Group 1 decided to collect as many of the 76 cups as they could first – and they did so by stacking one cup on top of another, flipping the cup stack upside down to ensure they were secure, before putting it on top of another cup…all using their rubber band and string.

Groups 2 & 3 chose to stack their original 6 cups first before beginning to collect extra cups.

Group 4 took quite a while to establish how to tie the string to the rubber band. Then the pieces of string were too close together. Someone kept pulling too hard and letting go too early, which meant that cups were dropped and knocked over. Needless to say, a lot of this group’s cups ended up on the floor, which meant they needed to pick them up…using only their rubber band and string.

It was an absolutely fabulous social experiment team building activity…and a great reflection task, especially for Group 4.

Friends of Ten!

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Tonight with my Year 1 tutoring student, we worked on our Tens Facts. Again. It feels like we are ALWAYS working on our Tens Facts…because they don’t seem to sink in!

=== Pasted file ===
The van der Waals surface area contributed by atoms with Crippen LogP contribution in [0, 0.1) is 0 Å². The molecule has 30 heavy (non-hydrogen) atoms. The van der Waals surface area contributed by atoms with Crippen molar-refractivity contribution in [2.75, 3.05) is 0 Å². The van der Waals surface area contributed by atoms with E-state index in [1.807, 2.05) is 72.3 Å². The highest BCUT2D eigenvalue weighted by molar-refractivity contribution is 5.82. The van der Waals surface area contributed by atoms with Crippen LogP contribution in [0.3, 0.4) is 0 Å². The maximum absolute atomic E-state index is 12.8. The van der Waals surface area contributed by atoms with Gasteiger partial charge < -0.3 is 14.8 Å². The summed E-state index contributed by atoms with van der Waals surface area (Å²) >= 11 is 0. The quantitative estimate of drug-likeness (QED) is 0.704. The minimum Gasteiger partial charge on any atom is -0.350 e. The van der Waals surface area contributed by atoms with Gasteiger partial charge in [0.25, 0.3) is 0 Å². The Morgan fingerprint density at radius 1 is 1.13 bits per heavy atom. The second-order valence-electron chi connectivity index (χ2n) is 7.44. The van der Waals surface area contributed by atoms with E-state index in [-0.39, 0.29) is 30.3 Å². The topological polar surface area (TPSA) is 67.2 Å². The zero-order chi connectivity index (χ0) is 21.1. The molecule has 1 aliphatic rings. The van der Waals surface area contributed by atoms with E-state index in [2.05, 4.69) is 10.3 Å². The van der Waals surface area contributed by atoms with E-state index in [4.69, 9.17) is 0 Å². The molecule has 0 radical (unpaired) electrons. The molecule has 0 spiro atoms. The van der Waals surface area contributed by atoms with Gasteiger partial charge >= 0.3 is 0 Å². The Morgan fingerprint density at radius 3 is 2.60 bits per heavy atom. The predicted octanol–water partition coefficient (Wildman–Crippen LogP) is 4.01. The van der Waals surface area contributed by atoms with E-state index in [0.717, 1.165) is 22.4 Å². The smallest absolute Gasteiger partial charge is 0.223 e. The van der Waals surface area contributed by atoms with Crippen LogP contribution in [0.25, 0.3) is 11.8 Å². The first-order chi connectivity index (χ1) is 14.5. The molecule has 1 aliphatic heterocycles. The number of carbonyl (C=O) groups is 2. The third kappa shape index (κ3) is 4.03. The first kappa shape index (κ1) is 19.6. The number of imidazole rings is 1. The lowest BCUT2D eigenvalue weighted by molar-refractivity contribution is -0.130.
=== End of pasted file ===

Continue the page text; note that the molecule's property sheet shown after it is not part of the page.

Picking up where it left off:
We’ve played:

Ten Pairs – deal out a 4×5 array of playing cards, keep dealing until all cards are gone. Players take turns to pick up 2 cards that add to ten.

Concentration – similar to Ten Pairs, but cards are turned over to remember where cards are.

Roll to Ten (colour) – roll a die, colour in that many squares on a tens frame using one colour…then count on to get to ten. Colour the squares that you ‘counted on’ using a different colour, then write the equation.

10s frame

Roll to Ten (build) – roll a die, build a tower using blocks that many blocks high of one colour…then count on to get to ten using a different colour block. Write the equation.

10 Frame Fill (app: free) – helpful for creating an interactive visual for ‘How many more to make 10’ and focusing on 10s facts.

While all of these ideas were good, there was no urgency to build on the accuracy and fluency of these skills, so she was dawdling her way through our activities.